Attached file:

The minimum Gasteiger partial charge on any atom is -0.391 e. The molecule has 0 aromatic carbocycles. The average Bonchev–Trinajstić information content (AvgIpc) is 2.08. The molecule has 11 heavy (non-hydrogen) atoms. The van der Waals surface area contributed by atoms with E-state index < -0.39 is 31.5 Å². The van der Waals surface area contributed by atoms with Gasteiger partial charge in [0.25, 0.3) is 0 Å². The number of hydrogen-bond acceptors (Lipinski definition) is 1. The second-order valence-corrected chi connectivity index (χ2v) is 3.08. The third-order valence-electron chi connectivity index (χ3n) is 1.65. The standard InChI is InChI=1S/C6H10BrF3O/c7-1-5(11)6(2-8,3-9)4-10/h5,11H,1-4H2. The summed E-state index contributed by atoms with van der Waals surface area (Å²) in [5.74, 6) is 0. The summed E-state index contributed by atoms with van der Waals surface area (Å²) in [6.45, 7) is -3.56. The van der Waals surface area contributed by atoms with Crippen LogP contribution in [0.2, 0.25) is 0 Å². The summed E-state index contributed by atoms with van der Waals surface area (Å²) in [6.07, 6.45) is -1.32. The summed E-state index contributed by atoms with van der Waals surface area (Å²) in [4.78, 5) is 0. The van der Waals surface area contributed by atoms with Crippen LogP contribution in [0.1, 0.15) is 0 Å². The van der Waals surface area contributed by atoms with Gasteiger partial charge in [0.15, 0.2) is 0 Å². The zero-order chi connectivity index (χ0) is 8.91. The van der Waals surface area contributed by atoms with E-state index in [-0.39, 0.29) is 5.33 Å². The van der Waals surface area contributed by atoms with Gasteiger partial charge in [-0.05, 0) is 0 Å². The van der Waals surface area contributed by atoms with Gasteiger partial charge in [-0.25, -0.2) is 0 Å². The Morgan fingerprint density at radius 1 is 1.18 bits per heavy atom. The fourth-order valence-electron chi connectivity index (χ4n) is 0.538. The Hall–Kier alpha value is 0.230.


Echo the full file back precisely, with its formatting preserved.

The minimum Gasteiger partial charge on any atom is -0.391 e. The molecule has 0 aromatic carbocycles. The average Bonchev–Trinajstić information content (AvgIpc) is 2.08. The molecule has 11 heavy (non-hydrogen) atoms. The van der Waals surface area contributed by atoms with E-state index < -0.39 is 31.5 Å². The van der Waals surface area contributed by atoms with Gasteiger partial charge in [0.25, 0.3) is 0 Å². The number of hydrogen-bond acceptors (Lipinski definition) is 1. The second-order valence-corrected chi connectivity index (χ2v) is 3.08. The third-order valence-electron chi connectivity index (χ3n) is 1.65. The standard InChI is InChI=1S/C6H10BrF3O/c7-1-5(11)6(2-8,3-9)4-10/h5,11H,1-4H2. The summed E-state index contributed by atoms with van der Waals surface area (Å²) in [5.74, 6) is 0. The summed E-state index contributed by atoms with van der Waals surface area (Å²) in [6.45, 7) is -3.56. The van der Waals surface area contributed by atoms with Crippen LogP contribution in [0.2, 0.25) is 0 Å². The summed E-state index contributed by atoms with van der Waals surface area (Å²) in [6.07, 6.45) is -1.32. The summed E-state index contributed by atoms with van der Waals surface area (Å²) in [4.78, 5) is 0. The van der Waals surface area contributed by atoms with Crippen LogP contribution in [0.1, 0.15) is 0 Å². The van der Waals surface area contributed by atoms with Gasteiger partial charge in [0.15, 0.2) is 0 Å². The zero-order chi connectivity index (χ0) is 8.91. The van der Waals surface area contributed by atoms with E-state index in [-0.39, 0.29) is 5.33 Å². The van der Waals surface area contributed by atoms with Gasteiger partial charge in [-0.05, 0) is 0 Å². The van der Waals surface area contributed by atoms with Gasteiger partial charge in [-0.25, -0.2) is 0 Å². The Morgan fingerprint density at radius 1 is 1.18 bits per heavy atom. The fourth-order valence-electron chi connectivity index (χ4n) is 0.538. The Hall–Kier alpha value is 0.230.